Guatemala to host next Latin American Avocado Congress in 2021
Guatemala may not have built up quite the same international reputation for its avocado industry as neighboring Mexico, despite the fruit originating from both countries. But the decision for it to host the next instalment of a major industry event has it thinking bigger.
The Central American country will play host to the next Latin American Avocado Congress to be held in 2021, following on from the event held in Mexico this year and one in Costa Rica in 2013.
Avocado exports from 2012-2016 were between 3,000 and 4,300 metric tons (MT) annually, with Honduras and El Salvador the leading markets by far.
"For Guatemala to be the country to host the next congress is a huge opportunity to continue developing the avocado industry," Mayan Hass Avocados operations manager Andrés Espinoza told Fresh Fruit Portal.
"It is a great responsibility and we are sure that we will surpass the expectations of our Latin American friends. It means entering onto the international avocado market and starting to be recognized as suppliers of excellent quality fresh fruit."
He explained that by hosting the event, Guatemala was hoping to further improve its production techniques and per-hectare productivity.
"We are sure that domestic and foreign investment will increase, which will help growers to have more secure and stable markets. It will also help us to develop the avocado industry, and in doing so, seek market access to the U.S., the world's biggest avocado market," he said.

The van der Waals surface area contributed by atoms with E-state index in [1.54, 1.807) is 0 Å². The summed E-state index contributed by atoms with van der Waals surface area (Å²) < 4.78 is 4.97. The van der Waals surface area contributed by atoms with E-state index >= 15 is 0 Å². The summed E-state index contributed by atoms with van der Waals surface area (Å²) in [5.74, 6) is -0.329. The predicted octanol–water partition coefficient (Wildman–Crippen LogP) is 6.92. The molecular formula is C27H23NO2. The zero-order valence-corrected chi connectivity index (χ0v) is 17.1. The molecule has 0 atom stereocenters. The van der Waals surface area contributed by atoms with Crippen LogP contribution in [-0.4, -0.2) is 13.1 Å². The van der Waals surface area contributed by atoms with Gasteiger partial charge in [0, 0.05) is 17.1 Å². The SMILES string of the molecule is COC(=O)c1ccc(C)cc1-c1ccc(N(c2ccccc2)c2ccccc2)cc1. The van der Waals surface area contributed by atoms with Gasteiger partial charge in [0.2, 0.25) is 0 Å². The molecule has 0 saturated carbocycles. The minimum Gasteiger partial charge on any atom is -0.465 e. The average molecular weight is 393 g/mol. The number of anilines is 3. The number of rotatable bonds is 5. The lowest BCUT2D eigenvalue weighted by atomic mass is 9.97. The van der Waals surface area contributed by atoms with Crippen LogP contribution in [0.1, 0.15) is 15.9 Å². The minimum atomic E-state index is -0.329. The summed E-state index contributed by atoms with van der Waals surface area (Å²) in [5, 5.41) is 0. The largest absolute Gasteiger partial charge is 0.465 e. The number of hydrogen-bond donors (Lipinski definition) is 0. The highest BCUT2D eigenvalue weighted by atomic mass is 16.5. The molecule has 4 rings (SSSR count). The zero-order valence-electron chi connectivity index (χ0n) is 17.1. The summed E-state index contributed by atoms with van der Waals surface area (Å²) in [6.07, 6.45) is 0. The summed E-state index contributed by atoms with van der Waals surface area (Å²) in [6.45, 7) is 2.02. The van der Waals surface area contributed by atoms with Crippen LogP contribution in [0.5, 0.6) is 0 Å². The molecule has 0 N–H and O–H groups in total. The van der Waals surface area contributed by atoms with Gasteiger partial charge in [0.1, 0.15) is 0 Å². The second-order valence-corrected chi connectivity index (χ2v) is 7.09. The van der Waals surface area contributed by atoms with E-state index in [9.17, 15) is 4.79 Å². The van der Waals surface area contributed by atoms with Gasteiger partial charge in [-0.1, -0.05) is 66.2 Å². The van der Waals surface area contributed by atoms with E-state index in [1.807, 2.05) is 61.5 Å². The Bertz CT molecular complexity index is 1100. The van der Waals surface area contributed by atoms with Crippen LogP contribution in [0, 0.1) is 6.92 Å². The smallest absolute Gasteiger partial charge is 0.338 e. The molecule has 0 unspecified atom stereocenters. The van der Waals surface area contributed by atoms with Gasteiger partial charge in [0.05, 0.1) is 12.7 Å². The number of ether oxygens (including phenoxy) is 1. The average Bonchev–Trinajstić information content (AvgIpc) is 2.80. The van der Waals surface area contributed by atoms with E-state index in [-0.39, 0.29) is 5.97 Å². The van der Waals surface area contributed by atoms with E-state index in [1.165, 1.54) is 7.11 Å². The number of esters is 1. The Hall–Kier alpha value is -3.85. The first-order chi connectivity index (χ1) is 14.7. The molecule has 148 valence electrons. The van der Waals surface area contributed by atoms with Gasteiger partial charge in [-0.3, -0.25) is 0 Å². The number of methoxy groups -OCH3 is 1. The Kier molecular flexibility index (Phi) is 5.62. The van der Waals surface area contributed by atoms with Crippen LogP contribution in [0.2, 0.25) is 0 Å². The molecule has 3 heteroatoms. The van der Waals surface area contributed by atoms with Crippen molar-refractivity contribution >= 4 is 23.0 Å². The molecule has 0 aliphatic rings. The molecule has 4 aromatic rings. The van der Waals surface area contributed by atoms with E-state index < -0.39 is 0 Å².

"There will be an increase the amount of land dedicated to avocado production as the number of growers increases, and the socioeconomic situation of all those who are involved in the industry will also increase.
"It will contribute to the country's development, as has been the case in Colombia, for example."
Espinoza has been one of the leaders working for the resurgence of the avocado industry in Guatemala. He said plant availability has increased in nurseries over the years, and the wider implementation of integrated crop management had increased fruit quality.
Rising farm productivity means volumes produced in the country are expected to grow over the next two or three years, he said, adding he expected new orchards to enter into production in around four or five years.
The Guatemalan avocado industry received a strong state investment 10 years ago, when plants were distributed for free to farmers in regions climatically suited to avocado production. Following this, around 200 hectares of avocado farms were planted every year.